Many of us want to write better. We often want to find the perfect words to communicate our message. After all, it’s through the written that we often advocate most effectively for our causes and organizations. Whether through an email outreach to get donors, a Facebook post to attract customers, or a blog post summing up our mission, we write all day. Yet, writing often feels like a challenge. Many business and nonprofit professionals are confident in front of a crowd, but feel blocked in front of a keyboard.
Anyone can learn to be a better business writer, to tell their organization’s story more effectively. We talked to New York Times best-selling author and Impact Hub coworking member Michael Levin recently. The CEO of BusinessGhost.com, a ghostwriting firm that has written, edited, and published more than 550 books, Michael shared his strategies on writing better by writing from the heart.

What are some of the things organizations should do if they want to communicate more effectively?

Be personal.  There’s little humanity in email, texting, or technology.  People hunger to be treated as people.  They aren’t “prospects” — or “visitors” or “eyeballs.”  They are human beings who have a problem and are wondering if you can solve them for them.  They also want to know if a real, live, empathetic human being will contact them quickly.
I think we get a lot of deals simply because there’s a person on the end of the line, and that we respond quickly to inquiries.

 

A lot of people feel they aren’t “natural writers.” Is there such a thing?

Maybe.  Some people just have a gift for some things.  The question is whether they develop that gift — the same thing as someone who’s great, early on, at piano or sculpting.
It really comes down to confidence and desire — are you willing to put the time in to maximize on whatever gifts you have?

What are some of the cornerstones of effectively communicating your organization’s core message?

Michael Levin

Michael Levin

Obviously our website, www.BusinessGhost.com, and our social media advertising.  But the main way I communicate with my audience is via a twice-weekly newsletter.  It’s seldom about “Hire us to write your book!”  Instead, it’s about whatever’s on my mind — this week, a friend who just went to prison; or a book about the insidiousness of online marketing; or singing the National Anthem at a minor league game.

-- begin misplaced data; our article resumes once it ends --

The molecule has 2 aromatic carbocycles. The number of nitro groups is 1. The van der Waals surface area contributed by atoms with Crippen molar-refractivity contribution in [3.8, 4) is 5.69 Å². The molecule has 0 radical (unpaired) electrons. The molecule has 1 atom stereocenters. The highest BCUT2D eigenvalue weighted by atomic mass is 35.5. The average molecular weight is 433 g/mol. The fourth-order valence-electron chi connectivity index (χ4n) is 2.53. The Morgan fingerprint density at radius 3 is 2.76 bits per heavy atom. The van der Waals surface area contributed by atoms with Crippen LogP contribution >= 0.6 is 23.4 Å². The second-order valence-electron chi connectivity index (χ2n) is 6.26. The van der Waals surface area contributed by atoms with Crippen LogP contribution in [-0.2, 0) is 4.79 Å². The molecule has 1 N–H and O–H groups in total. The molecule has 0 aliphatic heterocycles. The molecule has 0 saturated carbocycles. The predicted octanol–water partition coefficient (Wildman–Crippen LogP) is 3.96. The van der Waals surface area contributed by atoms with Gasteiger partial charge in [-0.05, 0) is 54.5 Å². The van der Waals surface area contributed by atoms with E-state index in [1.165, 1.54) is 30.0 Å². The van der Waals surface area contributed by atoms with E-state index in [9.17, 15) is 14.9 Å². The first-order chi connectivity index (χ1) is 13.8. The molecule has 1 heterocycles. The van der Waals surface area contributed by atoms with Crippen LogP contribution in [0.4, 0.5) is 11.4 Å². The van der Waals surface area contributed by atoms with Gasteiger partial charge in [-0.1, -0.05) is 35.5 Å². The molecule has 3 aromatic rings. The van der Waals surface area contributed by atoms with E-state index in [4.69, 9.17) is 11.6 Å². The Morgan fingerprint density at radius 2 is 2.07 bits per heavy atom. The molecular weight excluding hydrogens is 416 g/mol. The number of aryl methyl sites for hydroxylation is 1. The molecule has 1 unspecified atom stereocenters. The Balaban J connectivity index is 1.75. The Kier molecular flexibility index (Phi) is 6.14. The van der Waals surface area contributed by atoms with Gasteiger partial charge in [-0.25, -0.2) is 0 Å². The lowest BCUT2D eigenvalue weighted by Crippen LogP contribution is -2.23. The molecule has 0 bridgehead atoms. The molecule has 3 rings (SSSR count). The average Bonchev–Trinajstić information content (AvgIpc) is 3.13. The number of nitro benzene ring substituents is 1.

The message:  we take ideas and words seriously.  We think about things.  Wouldn’t you like this same level of thought and writing to be deployed on your behalf?
And then internally, I do audios from time to time for team where I communicate with my team that we try to be like the Ritz-Carlton, “ladies and gentlemen serving ladies and gentlemen.”

How can we, as business or nonprofit leaders, become more effective communicators?

If you’re making a speech, do it without notes or a PowerPoint.  Rehearse each separate 30-second bit of the speech until it’s perfect and then move to the next 30-second bit.  Think about the humanity of the people you’re addressing.
If it’s one-on-one communication, remember that people want to be listened to.  Don’t jump in as soon as the other person starts speaking, which is what most of us usually do.  Instead, wait and see if the person has something else to say.  What they say when you give them those extra “beats” often becomes the most important thing.

What about when communicating with external stakeholders? Within our own organizations? Are there differences in how we should communicate?

[It’s the] same.  People are people.  Don’t treat them in terms of their job descriptions, wealth, or importance.  Treat everyone equally.  It sounds so trite, but it’s contrary to the way most situations work.

What, to you, is effective writing for an audience who has never heard of one’s organization?

First demonstrate that you understand their pain more clearly than anyone else.  Then demonstrate that you’ve solved the problem for others…and ONLY THEN talk about yourself.

Any parting tips for us, as we strive to become better tellers of our organizations’ stories?

If you don’t love the story your organization is telling, quit your job and tell a better story!
New York Times best selling author and Shark Tank entrepreneur Michael Levin runs BusinessGhost.com, America’s leading provider of custom ghostwritten books and joined ImpactHub in 2014.